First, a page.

Inside Kenya's Sh900b plan to transform rail transport

Kenya Railways is embarking on an ambitious Sh948 billion five-year plan that it says will transform railway transport in the country and make it a preferred mode for the movement of cargo and passengers.

The plan, Kenya Railways says, will entail an overhaul of some of the railway infrastructure, construction of more than 2,700 kilometres of new railway lines as well as the setting up of two railway cities in Nairobi and Eldoret.

KRC said different projects under the strategic plan for the five-year period to 2027/28 financial year would cost Sh948 billion. A substantial proportion of the funds will be raised through the Public Private Partnership model.

“In order to effectively implement this Strategic Plan, a budget of Sh948 billion is required majorly comprising Sh803 billion for expansion and integration of the rail network,” said Kenya Railways in the plan that is currently undergoing public participation.

“A total of Sh126.3 billion is expected to be raised internally and from the Railway Development Levy Fund (RDLF). The resource gap for implementation of the programmes and projects outlined in this plan will amount to Sh822 billion which will majorly be bridged through mobilisation of funding from government, development partners and Public Private Partnerships.”

Kenya Railways plans to construct 2,795KM of new Standard Gauge Railway (SGR) over the five-year period, an ambitious target considering that the country so far has 622KM of SGR, that the 472KM Mombasa-Nairobi line and the 150KM Nairobi-Naivasha line. 

Among the new SGR lines Kenya Railways plans to build over the five-year period include the SGR Phase 2B and 2C from Naivasha to Kisumu (269Km) and Kisumu – Malaba (107KM) as well as the railway line along the Lamu Port South Sudan Ethiopia Transit (Lapsset) corridor.

It will also increase the Metre Gauge Railway network by 88 kilometres and upgrade 315 kilometres of MGR and rehabilitate another 1039.6 kilometres of the old railway network.

It also plans to build railway cities in Nairobi and Eldoret and develop commuter rail lines in major cities including Nairobi and Mombasa. The Corporation is currently implementing the Nairobi Railway City project at the central railway station, whose first phase is expected to cost Sh30 billion. The development is expected to be replicated in other towns.

“The key areas of focus for the Corporation in the coming five years include investment in new railway infrastructure including locomotives and rolling stock, revitalisation of operations of the existing Meter Gauge Railway line and development of human capacity to support the execution of the Corporation’s mandate,” said Phillip Mainga managing director Kenya Railways.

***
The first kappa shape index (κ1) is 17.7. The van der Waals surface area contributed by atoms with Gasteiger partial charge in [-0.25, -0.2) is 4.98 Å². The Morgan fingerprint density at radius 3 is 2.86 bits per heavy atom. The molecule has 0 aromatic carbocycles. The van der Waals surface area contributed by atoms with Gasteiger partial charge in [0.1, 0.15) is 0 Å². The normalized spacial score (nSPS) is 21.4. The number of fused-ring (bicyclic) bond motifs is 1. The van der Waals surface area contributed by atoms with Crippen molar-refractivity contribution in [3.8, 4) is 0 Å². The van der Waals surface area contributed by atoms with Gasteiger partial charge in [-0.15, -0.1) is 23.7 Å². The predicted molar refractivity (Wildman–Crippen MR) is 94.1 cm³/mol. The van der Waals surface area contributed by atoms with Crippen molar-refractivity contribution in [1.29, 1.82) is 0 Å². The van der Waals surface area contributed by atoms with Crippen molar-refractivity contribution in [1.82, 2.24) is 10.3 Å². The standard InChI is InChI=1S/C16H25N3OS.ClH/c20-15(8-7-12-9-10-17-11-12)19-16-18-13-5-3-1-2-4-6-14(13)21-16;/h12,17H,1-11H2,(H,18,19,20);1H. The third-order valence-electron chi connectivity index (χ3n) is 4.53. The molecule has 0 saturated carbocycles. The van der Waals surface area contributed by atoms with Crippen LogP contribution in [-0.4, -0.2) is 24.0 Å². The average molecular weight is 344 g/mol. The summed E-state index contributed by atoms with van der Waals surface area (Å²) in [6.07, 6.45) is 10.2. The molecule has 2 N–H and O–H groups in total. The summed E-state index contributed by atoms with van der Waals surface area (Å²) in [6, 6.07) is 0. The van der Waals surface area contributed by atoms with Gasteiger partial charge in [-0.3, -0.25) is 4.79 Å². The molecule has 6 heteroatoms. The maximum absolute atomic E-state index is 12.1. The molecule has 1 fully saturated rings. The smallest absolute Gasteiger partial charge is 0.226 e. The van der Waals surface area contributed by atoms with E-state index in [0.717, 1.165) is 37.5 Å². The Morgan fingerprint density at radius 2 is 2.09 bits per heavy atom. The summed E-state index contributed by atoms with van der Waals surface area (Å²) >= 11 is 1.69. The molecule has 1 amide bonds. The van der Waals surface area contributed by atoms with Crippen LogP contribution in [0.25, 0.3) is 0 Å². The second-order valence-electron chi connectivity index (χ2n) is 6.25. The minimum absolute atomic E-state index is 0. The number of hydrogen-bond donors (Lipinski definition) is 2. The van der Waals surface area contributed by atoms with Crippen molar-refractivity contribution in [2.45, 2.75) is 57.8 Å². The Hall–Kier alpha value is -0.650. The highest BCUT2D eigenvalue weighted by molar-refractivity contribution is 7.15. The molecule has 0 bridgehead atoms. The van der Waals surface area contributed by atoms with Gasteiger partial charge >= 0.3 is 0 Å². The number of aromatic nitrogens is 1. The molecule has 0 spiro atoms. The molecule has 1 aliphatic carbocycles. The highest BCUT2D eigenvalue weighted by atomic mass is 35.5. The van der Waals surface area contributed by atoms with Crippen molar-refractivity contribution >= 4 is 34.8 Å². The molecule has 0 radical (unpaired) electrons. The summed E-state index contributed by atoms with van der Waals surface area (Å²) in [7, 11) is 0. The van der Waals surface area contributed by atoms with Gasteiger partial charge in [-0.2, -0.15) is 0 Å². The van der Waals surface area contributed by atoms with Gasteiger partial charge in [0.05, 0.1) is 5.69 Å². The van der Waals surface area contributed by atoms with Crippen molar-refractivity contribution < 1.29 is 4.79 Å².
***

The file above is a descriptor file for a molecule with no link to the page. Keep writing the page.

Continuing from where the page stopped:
“The coverage of the Nairobi Commuter Rail (NCR) service will also be expanded to include metropolitan areas earmarked for the National Housing Scheme projects such as Ngong, Ruai and Konza.”

The plan is expected to enable Kenya Railways to increase freight market share of Port throughput from 26 per cent in 2022 to 42 per cent by 2027.

KRC also expects to move from an operating loss of Sh2.4 billion in the 2022/2023 financial year to an operating profit of Ksh. 9.09 billion in 2027/28 financial year. 

The plans are coming against the recent government plans to undertake major reforms within the railway sector, including the splitting of Kenya Railways into three entities. 

The Cabinet in January this year approved the Railway Bill 2024, which proposes separating the business of freight, commuter and land development. Among the major changes that the draft law proposes include the introduction of a railway sector regulator – the Railway Regulatory Authority.

Once enacted into law, the Cabinet said, it would open up opportunities for private sector firms to invest in different facilities on railway land across the country that continues to lie idle.

The private sector firms are the ones expected to build such facilities as the railway cities.

In approving the draft law that is yet to to be tabled in Parliament, the Cabinet noted that the railway sector has over the years suffered underinvestments and the proposed law is expected to unlock investments from private sector players.

“To tap on private capital to address the under-investment in the Railway sub-sector, the Cabinet approved The Railway Bill, 2024. Besides fortifying Kenya’s leadership as a regional logistics hub by vertical unbundling (separation) of the management of our nation’s railway sub-sector the proposed reforms further seek to repeal the 1978 - Kenya Railways Act, Chapter 397, Laws of Kenya,” said a despatch from the Cabinet.

“Upon the enactment of the Bill into Law, the Railway Regulatory Authority will be established as the railway and safety regulator, overseeing open access and licensing of operators. The railway sector will operate under an open access system, with the expected outcome of generating business spin-offs in the sub-sector.”

It further explained that the proposed legislation would initiate new ways of running railways and separating the business of freight, commuter and land development.

“Kenya Railways is a big landowner in Kenya and most of the land is lying idle. This will be used to develop railway cities as is happening in Nairobi and will be extended to other major towns. The Bill proposes that the private sector, investors and even county governments run the railway cities. In such cases, Kenya Railways will become a regulator,” said the Cabinet.

Kenya Railways holds large parcels of land, most of them in prime localities in major towns and cities across the country. 

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